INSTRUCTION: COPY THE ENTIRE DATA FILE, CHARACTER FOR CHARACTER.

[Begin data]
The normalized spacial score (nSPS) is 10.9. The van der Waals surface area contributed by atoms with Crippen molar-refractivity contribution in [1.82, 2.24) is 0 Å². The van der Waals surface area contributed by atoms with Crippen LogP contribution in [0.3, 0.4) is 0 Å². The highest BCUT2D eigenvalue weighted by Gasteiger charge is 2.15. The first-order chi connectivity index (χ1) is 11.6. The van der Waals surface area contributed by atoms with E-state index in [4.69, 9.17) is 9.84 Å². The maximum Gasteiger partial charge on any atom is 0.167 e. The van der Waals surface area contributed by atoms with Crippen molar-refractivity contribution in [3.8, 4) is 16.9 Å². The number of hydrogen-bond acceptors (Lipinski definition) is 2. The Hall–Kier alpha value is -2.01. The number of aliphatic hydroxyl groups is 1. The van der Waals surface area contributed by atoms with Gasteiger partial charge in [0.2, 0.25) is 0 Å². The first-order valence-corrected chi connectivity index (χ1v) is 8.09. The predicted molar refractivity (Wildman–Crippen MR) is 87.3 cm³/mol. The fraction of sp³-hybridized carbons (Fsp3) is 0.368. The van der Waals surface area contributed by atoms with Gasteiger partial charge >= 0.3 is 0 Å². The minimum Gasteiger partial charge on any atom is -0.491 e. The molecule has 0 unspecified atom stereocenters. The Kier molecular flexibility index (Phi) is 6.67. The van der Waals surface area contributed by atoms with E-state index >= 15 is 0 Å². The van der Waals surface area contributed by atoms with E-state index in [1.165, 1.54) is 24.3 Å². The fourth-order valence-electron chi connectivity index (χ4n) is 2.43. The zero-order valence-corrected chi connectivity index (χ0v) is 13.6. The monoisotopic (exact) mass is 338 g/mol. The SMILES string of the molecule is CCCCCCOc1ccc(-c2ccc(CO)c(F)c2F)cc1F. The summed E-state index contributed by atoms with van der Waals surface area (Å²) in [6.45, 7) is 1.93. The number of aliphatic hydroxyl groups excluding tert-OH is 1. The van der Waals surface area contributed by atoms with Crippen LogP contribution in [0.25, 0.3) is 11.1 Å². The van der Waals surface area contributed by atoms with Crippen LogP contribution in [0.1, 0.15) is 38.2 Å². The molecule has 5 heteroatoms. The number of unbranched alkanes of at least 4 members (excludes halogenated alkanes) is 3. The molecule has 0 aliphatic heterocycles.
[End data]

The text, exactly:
The normalized spacial score (nSPS) is 10.9. The van der Waals surface area contributed by atoms with Crippen molar-refractivity contribution in [1.82, 2.24) is 0 Å². The van der Waals surface area contributed by atoms with Crippen LogP contribution in [0.3, 0.4) is 0 Å². The highest BCUT2D eigenvalue weighted by Gasteiger charge is 2.15. The first-order chi connectivity index (χ1) is 11.6. The van der Waals surface area contributed by atoms with E-state index in [4.69, 9.17) is 9.84 Å². The maximum Gasteiger partial charge on any atom is 0.167 e. The van der Waals surface area contributed by atoms with Crippen molar-refractivity contribution in [3.8, 4) is 16.9 Å². The number of hydrogen-bond acceptors (Lipinski definition) is 2. The Hall–Kier alpha value is -2.01. The number of aliphatic hydroxyl groups is 1. The van der Waals surface area contributed by atoms with Gasteiger partial charge in [0.2, 0.25) is 0 Å². The first-order valence-corrected chi connectivity index (χ1v) is 8.09. The predicted molar refractivity (Wildman–Crippen MR) is 87.3 cm³/mol. The fraction of sp³-hybridized carbons (Fsp3) is 0.368. The van der Waals surface area contributed by atoms with Gasteiger partial charge >= 0.3 is 0 Å². The minimum Gasteiger partial charge on any atom is -0.491 e. The molecule has 0 unspecified atom stereocenters. The Kier molecular flexibility index (Phi) is 6.67. The van der Waals surface area contributed by atoms with E-state index >= 15 is 0 Å². The van der Waals surface area contributed by atoms with E-state index in [1.165, 1.54) is 24.3 Å². The fourth-order valence-electron chi connectivity index (χ4n) is 2.43. The zero-order valence-corrected chi connectivity index (χ0v) is 13.6. The monoisotopic (exact) mass is 338 g/mol. The SMILES string of the molecule is CCCCCCOc1ccc(-c2ccc(CO)c(F)c2F)cc1F. The summed E-state index contributed by atoms with van der Waals surface area (Å²) in [6.45, 7) is 1.93. The number of aliphatic hydroxyl groups excluding tert-OH is 1. The van der Waals surface area contributed by atoms with Crippen LogP contribution in [0.25, 0.3) is 11.1 Å². The van der Waals surface area contributed by atoms with Crippen LogP contribution in [0.1, 0.15) is 38.2 Å². The molecule has 5 heteroatoms. The number of unbranched alkanes of at least 4 members (excludes halogenated alkanes) is 3. The molecule has 0 aliphatic heterocycles.